Friday, May 20, 2011

Autism- and A Book Review

All the work we have done, all the tricks I have learned to do my job so that my student can function as 'normally' as possible in a general education setting have not gotten me into his head quite like the book I just finished reading.


It's simple, heartwrenching, and from the point of view of a girl with Asperger's. (If you didn't know, Asperger's is on the Autism spectrum.) She shares similar traits with my student. For instance, abstract concepts are more difficult for them both to understand.
They both have odd behaviors not acceptable in public. While their behaviors are odd to us, they clearly come from a need inside them that we can't even begin to associate and draw parallels to triggers in their lives or environment. They both have unique skills that they excel at.

In MOCKINGBIRD, Caitlin thinks the world revolves around her. She learns about empathy, manners, finesse, and closure; all very difficult things for an autistic child to grasp. Reading this book brought clairvoyance and understanding of the way my student's mind is wired. Things are literal. The world is a place of only his feelings. Sometimes it's more than too just loud, too colorful, too stimulating, and the only release is to return to the comfortable places that make sense.

Katheryn Erskine paints a vivid picture of grief, the stresses of childhood, and the ways society behaves towards special needs. Every character is believable. We all can relate to the feeling of needing something and not knowing how to get it. Advice abounds, but like many times in the book, we just don't 'Get It', so we can't follow any of the advice.

This book is a quick read, but don't let that fool you. Your heart will go out to Caitlin and you'll see others in a different light after experiencing this story.

Yes, I said

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Anonymous said...

As you know, I have aspergers. But I don't think about it much; it's not a big part of how I see myself.

A lot of the things that people often list as symptoms of autism I don't really identify with at all. It's important to realise that everyone is different and not fall for stereotypes. There's a cluster of symptoms, and some people have some more than others.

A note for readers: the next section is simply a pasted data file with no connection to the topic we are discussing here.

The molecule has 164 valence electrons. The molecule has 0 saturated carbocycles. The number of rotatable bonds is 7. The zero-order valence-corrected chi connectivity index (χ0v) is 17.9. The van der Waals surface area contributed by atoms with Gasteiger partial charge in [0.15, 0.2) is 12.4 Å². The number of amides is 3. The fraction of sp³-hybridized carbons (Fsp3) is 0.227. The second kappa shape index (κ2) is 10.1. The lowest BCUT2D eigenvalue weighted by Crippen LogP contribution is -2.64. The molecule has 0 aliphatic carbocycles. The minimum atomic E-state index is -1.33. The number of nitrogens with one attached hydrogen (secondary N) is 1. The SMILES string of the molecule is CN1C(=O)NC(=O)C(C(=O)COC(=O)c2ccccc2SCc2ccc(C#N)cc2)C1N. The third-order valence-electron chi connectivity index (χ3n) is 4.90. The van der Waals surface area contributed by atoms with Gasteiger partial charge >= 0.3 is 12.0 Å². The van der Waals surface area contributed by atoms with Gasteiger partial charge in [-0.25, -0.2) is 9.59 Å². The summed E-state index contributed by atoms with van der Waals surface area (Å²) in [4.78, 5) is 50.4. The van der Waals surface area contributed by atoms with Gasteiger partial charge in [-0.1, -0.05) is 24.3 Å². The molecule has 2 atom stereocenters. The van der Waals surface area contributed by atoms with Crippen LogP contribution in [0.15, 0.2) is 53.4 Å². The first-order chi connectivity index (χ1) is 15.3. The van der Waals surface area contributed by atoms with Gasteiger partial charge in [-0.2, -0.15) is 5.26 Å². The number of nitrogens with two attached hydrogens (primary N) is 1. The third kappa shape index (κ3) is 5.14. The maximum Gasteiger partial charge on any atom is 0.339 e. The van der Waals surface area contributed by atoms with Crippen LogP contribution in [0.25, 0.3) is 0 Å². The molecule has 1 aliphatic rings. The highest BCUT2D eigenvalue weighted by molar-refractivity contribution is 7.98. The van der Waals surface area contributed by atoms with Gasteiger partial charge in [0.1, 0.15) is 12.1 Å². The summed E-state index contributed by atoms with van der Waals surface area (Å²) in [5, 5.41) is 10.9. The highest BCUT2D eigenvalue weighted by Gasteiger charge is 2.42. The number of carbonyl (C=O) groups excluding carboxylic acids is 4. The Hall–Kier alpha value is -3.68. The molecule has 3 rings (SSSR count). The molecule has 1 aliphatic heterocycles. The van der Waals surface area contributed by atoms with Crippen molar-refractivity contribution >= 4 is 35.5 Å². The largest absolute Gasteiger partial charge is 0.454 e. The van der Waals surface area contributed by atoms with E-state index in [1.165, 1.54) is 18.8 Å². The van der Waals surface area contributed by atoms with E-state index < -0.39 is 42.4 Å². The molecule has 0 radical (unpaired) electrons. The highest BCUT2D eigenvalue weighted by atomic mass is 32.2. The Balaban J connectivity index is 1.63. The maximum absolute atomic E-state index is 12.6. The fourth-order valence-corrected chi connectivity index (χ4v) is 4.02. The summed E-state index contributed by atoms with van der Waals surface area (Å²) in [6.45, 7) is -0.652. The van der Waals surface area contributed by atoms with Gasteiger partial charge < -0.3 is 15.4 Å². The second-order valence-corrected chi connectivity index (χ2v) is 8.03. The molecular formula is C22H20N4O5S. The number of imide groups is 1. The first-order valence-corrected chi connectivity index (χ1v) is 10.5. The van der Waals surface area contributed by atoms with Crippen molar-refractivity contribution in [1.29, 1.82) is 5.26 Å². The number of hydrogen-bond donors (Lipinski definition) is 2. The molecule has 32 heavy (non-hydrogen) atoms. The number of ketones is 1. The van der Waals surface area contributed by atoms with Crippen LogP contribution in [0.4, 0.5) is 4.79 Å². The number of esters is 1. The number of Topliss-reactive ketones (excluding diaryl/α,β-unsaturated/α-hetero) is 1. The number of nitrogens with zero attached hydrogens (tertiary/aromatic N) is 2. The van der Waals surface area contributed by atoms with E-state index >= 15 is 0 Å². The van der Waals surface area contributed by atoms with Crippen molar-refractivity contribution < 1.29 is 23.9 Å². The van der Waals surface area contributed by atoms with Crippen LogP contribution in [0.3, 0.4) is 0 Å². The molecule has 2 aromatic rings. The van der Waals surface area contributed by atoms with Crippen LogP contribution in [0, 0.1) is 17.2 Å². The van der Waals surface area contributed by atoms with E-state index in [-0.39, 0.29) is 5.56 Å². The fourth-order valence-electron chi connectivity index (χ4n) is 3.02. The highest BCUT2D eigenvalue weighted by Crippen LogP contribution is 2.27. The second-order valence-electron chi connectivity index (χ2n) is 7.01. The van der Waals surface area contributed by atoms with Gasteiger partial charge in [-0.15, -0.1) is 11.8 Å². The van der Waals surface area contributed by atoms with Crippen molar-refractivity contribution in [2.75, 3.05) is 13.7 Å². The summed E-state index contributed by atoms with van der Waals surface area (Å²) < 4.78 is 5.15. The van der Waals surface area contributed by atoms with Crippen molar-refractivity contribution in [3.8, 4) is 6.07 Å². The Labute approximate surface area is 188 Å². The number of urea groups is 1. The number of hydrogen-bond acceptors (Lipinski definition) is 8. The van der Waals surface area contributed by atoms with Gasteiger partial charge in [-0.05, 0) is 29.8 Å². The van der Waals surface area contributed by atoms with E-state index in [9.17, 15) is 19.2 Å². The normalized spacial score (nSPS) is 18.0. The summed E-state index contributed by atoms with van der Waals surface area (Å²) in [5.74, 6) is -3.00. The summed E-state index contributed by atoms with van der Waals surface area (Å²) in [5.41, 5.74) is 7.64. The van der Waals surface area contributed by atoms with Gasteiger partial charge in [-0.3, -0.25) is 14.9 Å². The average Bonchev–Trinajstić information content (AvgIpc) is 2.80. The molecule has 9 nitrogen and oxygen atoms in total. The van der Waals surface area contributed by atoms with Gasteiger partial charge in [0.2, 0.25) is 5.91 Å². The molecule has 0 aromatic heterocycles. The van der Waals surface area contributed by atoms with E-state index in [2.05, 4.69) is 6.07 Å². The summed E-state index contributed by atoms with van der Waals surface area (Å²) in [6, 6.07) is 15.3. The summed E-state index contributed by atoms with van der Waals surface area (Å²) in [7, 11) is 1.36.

As for abstract concepts, that sounds a bit broad. People with asperger's are typically better than average at the mathsy-sciency kind of abstract concepts, just not so much the social kind. But I'm not really sure what sort of examples you had in mind.

I definitely identify with the bit about the world sometimes being too stimulating and having to withdraw to escape from it. Also, I'm really bad at time management and juggling multiple projects and such.

ElshaHawk said...

I was drawing parallels between the book character and my student.
While I understand that all people on the spectrum are different, I didn't make that clear in my post. These two have a lot of trouble with social skills and empathy. I think my student understands empathy slightly better than the character in the book.
You make a great point about not falling for stereotypes, and again i did not make it clear that I have known MANY kids with autism spectrum labels and each one is VERY different.
Also, there are times when I have to get away from the public eye too. I think that's why I sometimes prefer an internet presence to a physical one.

Anonymous said...

Hope my comment didn't come across as suggesting that YOU didn't understand these things. Just saying what I feel are the important things to say. So they're said.

ElshaHawk said...

As long as we're both clear. :) I've not been the best communicator lately, unfortunately.

I posted broadly on purpose, both so as not to give too much away about the book, and to include both my student and the character. Then again, abstract concepts cover a broad range. Inferring, drawing conclusions, geometric shapes in space, lateral thinking, empathy, and interpersonal relationships all fall under that heading.